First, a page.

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R2-D2's dome is a somewhat perplexing item as it's obviously not hemispherical (half a ball) so what shape is it exactly?

That is one of those questions you may ask having seen the Star Wars movies and noticed that the dome looks different in difference scenes and movies. The answer is because it is different, the original was a bit more hemispherical than the latter and some scenes where pure CGI.

One of the main resources for having studied this is the Astromech club which has produced various specs for replicating a droid. The current "elite" aluminium dome is the 300, named because it's approximately 300mm high (well 297mm but hey ho). That actually gives you a good insight as we know that the original dome was 463mm in diameter so it was hemispherical it would be half of that or 231.5mm high. We can conclude then that the dome is egg shaped by 65.5mm or 28.3%.

To save you all the hassle of drawing that I have included a scale JPG dome template here (right click the image and save as to get the full size template). This image will print on three or peices of letter / A4 paper and the crosses are so that you can line up the peices before cutting! The profile has been taken from a laser scan and then compared back. It is within 0.5mm.

Making an R2 dome.

Now I must stress that I have never made a dome in my life (or anything from fibreglass for that matter!!) and spent too many hours looking at aircraft nose cones to see how they are made and anything else round!; after a couple weeks of careful study, I set to work on a FRP (Fibre Reinforced Plastic / Fibreglass) one....

STEP ONE: Making the plug

First you need to make an exact copy of the finished product know as a plug". I used an Ikea Brasa lamp because they are 450mm diameter and hemispherical. On hind sight, this was not such a smart idea as you will see later, however it did work well for the plug. I'd use normal builders plaster if I do it again as it's cheaper and sets quicker.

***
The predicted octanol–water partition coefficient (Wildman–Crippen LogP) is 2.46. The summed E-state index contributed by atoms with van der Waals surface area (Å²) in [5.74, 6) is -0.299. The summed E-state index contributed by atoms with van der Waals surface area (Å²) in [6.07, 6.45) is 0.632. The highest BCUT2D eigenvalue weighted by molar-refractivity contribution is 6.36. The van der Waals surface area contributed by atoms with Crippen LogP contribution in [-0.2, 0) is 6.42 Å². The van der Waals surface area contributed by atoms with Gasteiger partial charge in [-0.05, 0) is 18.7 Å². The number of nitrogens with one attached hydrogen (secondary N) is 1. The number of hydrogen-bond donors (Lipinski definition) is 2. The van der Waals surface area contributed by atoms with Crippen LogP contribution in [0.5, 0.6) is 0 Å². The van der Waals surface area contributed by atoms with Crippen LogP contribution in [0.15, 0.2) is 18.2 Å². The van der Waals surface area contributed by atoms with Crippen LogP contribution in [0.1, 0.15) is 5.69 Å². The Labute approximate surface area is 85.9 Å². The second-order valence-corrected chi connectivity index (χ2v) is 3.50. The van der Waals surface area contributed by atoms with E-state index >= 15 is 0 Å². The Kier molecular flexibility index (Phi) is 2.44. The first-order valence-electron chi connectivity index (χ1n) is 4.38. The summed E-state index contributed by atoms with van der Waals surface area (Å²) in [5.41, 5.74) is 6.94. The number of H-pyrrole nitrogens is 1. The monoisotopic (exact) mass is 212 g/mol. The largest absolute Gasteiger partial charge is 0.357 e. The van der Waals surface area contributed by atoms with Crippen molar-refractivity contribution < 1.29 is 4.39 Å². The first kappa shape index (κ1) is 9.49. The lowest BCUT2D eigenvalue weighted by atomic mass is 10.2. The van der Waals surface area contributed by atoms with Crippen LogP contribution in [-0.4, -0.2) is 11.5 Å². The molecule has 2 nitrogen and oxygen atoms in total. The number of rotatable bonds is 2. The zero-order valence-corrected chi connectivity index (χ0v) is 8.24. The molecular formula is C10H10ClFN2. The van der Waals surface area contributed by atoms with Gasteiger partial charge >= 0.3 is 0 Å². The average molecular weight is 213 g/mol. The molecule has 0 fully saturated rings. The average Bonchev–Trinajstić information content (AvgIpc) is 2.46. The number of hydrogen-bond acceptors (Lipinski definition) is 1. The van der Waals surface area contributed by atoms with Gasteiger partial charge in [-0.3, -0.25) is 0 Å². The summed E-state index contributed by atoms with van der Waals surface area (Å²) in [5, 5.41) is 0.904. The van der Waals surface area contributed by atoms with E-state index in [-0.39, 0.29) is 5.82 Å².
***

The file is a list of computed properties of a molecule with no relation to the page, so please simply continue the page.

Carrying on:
Below is the beginning of the new dome covered with layers of depron foam board and "hard as nails" tube caulk. The table it's on I made to rotate using a wiper motor from a car and you can see it in detail on my video. It's actually a very useful dome making machine.

Watch the video to see the machine in action and how I got it smooth. Below is the painted and filled plug.

Not a bad hey. (the wife wasn't happy about it being in the kitchen in case you're wondering especially after a coat of cellulose!)

STEP TWO: Making the fibreglass mould

Now I admit that this bit made me nervous as I had invested too much time making the perfect dome so I did a couple of evenings research on mould releases. As it turned out it was enough and it went wrong but I managed to salvage it...

So I followed all the advice I could and gave it eight coats of carnuba wax and then covered it in "gel coat". (you don't need gel coat but everyone else used it so I did!) I waited a few minutes (not long enough as I should have waited perhaps 30) and then applied two lays of 450 gsm fibreglass chopped strand matting and 750g of polyester resin. Despite making a complete mess and covering myself in it all, it actually went on okay so I left it for a few days to firm up. It's easier to do than you might think, you just need gloves, disposable paintbrushes and some mixing tubs. The best tip is to get it all measure out and chopped up first because when it starts to set it goes quick.

Now the eagle eyed will have noticed that I only laid up two layers of 450 matting despite most saying that the mould should be at least twice as thick as the finished dome. Well my theory was that despite the experts advice that when making a 1 piece dome mould, having some flexibility in it will actually help with any tricky release and I was correct as it helped a lot. So two layers is plenty.

Releasing the plug:

Oh dear, well not trusting my instincts to use PVA mould release as well as wax proved a mistake. Just use both whatever anyone says then you know it will come out! I think mine stuck because the cellulose was too fresh (it still smelt). One tip is to wait until all components stop smelling ! before you use them.

Above you can see the Brasa lamp stuck in the mould. Now the reason I said this was a bad idea was because now I have a steel reinforced plug that I need to angle-grind out without breaking the mould!. 2 hours later with a disc cutter and bingo a finsihed fibreglass mould...(and yes that mould is on the living room carpet - the wife was out)

It was actually almost perfect but for a couple of air bubbles which were easily filled. Now we move on to making a finished dome!...

Up next...Dome: Creating a composite fibreglass dome

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